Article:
by Duncan J. Irschick, Mark Briffa, Jeffrey Podos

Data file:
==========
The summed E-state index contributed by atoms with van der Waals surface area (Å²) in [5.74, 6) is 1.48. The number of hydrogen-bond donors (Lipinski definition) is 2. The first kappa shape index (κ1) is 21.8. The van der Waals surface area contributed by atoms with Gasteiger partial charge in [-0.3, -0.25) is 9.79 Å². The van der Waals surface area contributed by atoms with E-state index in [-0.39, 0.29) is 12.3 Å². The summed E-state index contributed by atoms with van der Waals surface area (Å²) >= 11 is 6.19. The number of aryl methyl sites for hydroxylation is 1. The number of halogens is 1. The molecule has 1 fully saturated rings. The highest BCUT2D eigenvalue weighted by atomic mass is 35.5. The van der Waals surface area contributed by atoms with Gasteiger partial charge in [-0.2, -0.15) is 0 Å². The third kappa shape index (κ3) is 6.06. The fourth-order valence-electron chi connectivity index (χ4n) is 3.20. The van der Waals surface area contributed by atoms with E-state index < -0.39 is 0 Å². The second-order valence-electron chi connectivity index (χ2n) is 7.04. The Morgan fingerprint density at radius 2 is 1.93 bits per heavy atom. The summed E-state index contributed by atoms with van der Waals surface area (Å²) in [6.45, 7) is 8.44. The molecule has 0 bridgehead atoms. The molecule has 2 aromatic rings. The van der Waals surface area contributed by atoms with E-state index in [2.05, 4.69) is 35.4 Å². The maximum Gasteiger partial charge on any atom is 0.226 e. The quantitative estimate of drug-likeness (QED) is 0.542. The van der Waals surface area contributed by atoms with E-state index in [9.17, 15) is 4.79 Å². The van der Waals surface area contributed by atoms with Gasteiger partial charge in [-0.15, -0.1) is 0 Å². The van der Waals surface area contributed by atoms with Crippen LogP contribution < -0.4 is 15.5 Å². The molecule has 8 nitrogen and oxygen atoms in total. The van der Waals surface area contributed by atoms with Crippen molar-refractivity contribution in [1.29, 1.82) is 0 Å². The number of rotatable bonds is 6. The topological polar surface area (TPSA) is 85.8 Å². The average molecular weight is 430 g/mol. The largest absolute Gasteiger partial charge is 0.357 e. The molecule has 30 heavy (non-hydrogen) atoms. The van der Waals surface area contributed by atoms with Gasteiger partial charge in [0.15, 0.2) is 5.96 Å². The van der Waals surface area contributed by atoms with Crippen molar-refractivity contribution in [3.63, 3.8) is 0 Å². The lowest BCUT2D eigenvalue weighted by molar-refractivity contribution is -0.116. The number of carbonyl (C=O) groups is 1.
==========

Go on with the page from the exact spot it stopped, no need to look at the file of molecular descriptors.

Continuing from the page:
The diversity of animal signals has been widely documented, and the generality of animal signals also tantalizingly suggests that there are common mechanisms that have selected for their origin. However, while much progress has been made on some fronts, we still lack a general theory about why the diversity of signaling structures exist. Our compilation will directly address this gap by focusing on an exciting new arena of sexual selection, namely using functional approaches to understand signaling. This approach is rooted in the idea that many signals are designed to transmit important functional imformation that is both important for issues of male quality (and hence male competition), and female choice. The increasing use of technology in sexual selection studies has enabled researchers to test whether signaling is either constrained by, or accurately transmits information about functional capacities. Further, in animals that fight vigorously, functional capacities such as endurance or strength may make the difference between winning and losing. This volume brings together a diverse collection of researchers who are actively investigating how function and signaling are related. These researchers use both a variety of methods and taxa to study animal signaling, and we believe that this integrative view is important to open up fresh vistas for why animal signals have evolved.
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